The Poetics of Melancholy in Early Modern England
Cambridge University Press, 30/09/2004 - 252 من الصفحات
The Poetics of Melancholy in Early Modern England explores how attitudes toward, and explanations of, human emotions change in England during the late sixteenth and early seventeenth century. By emphasising the shared concerns of the 'non-literary' and 'literary' texts produced by figures such as Edmund Spenser, John Donne, Robert Burton, and John Milton, Douglas Trevor asserts that quintessentially 'scholarly' practices such as glossing texts and appending sidenotes shape the methods by which these same writers come to analyse their own moods.
ما يقوله الناس - كتابة مراجعة
لم نعثر على أي مراجعات في الأماكن المعتادة.
The reinvention of sadness
The margins of learning
Detachability and the passions in Edmund Spensers The Shepheardes Calender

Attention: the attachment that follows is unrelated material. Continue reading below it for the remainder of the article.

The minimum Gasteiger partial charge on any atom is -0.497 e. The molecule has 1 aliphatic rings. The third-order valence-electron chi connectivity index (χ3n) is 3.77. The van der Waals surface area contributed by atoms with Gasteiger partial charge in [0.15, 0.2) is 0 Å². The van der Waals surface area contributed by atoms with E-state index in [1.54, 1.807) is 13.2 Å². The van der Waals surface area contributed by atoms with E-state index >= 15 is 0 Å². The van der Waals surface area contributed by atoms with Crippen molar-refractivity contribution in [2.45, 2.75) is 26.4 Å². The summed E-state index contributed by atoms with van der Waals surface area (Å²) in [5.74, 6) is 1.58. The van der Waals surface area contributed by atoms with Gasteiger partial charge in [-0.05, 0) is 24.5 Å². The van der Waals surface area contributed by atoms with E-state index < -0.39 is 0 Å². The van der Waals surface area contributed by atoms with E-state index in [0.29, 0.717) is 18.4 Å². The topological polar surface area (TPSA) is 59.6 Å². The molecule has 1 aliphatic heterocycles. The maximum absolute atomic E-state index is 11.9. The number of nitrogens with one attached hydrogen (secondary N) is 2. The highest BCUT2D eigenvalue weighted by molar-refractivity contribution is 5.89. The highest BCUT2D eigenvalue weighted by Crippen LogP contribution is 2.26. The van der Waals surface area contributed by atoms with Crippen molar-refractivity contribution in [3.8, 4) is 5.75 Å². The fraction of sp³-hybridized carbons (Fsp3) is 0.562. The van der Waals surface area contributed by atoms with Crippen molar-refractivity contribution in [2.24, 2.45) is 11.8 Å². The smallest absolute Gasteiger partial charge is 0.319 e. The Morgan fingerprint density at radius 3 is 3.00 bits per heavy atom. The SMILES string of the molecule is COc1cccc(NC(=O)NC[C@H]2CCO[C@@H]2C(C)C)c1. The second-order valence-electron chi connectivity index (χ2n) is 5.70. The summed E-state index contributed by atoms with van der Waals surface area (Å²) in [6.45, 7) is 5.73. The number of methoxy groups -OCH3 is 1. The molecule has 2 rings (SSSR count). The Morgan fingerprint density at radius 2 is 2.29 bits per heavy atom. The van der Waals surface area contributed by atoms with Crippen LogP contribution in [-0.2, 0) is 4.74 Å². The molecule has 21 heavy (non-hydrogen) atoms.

Sadness in The Faerie Queene
Hamlet and the humors of skepticism
John Donne and scholarly melancholy
the Sidenote as Symptom
Robert Burtons melancholic England
Burtons scholarly method
طبعات أخرى - عرض جميع المقتطفات
according already Anatomy of Melancholy appears argue becomes believe Biathanatos body Burton Cambridge cause Christian claims criticism Culture death depression describes desire Devotions disposition divine Donne Donne's early modern edition emotional England English example experience fact Faerie Queene father feels figure Galenic Hamlet Holy human humoral imagine insists intellectual interest John kind knowledge learned less letter literary London marginal material means method Milton mind nature never notes objectal one's Oxford Paradise Lost particular passions pastoral period play poem poet position possible present question readers reading reason references regard rejection religious remains Renaissance sadness scholarly scholars sense seventeenth century Shakespeare Shepheardes Calender skepticism social solitary soul Spenser spiritual suffering suggest theory Thomas thought tracts tradition true turn understanding University Press writing